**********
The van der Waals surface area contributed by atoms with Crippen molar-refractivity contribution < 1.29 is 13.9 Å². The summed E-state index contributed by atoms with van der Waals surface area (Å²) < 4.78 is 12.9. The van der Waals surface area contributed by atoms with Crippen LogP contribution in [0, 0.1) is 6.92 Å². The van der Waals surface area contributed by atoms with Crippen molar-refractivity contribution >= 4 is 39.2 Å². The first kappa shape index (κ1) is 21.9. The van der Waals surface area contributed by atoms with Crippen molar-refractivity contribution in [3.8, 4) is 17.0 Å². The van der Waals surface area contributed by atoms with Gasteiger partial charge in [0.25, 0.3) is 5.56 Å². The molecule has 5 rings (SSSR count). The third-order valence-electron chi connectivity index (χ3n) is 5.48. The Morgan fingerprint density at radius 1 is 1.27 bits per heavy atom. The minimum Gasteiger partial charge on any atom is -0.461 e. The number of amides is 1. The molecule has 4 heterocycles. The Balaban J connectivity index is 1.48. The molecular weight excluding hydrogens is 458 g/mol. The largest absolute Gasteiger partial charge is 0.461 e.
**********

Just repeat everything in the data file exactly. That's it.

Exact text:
The van der Waals surface area contributed by atoms with Crippen molar-refractivity contribution < 1.29 is 13.9 Å². The summed E-state index contributed by atoms with van der Waals surface area (Å²) < 4.78 is 12.9. The van der Waals surface area contributed by atoms with Crippen LogP contribution in [0, 0.1) is 6.92 Å². The van der Waals surface area contributed by atoms with Crippen molar-refractivity contribution >= 4 is 39.2 Å². The first kappa shape index (κ1) is 21.9. The van der Waals surface area contributed by atoms with Crippen molar-refractivity contribution in [3.8, 4) is 17.0 Å². The van der Waals surface area contributed by atoms with Gasteiger partial charge in [0.25, 0.3) is 5.56 Å². The molecule has 5 rings (SSSR count). The third-order valence-electron chi connectivity index (χ3n) is 5.48. The Morgan fingerprint density at radius 1 is 1.27 bits per heavy atom. The minimum Gasteiger partial charge on any atom is -0.461 e. The number of amides is 1. The molecule has 4 heterocycles. The Balaban J connectivity index is 1.48. The molecular weight excluding hydrogens is 458 g/mol. The largest absolute Gasteiger partial charge is 0.461 e.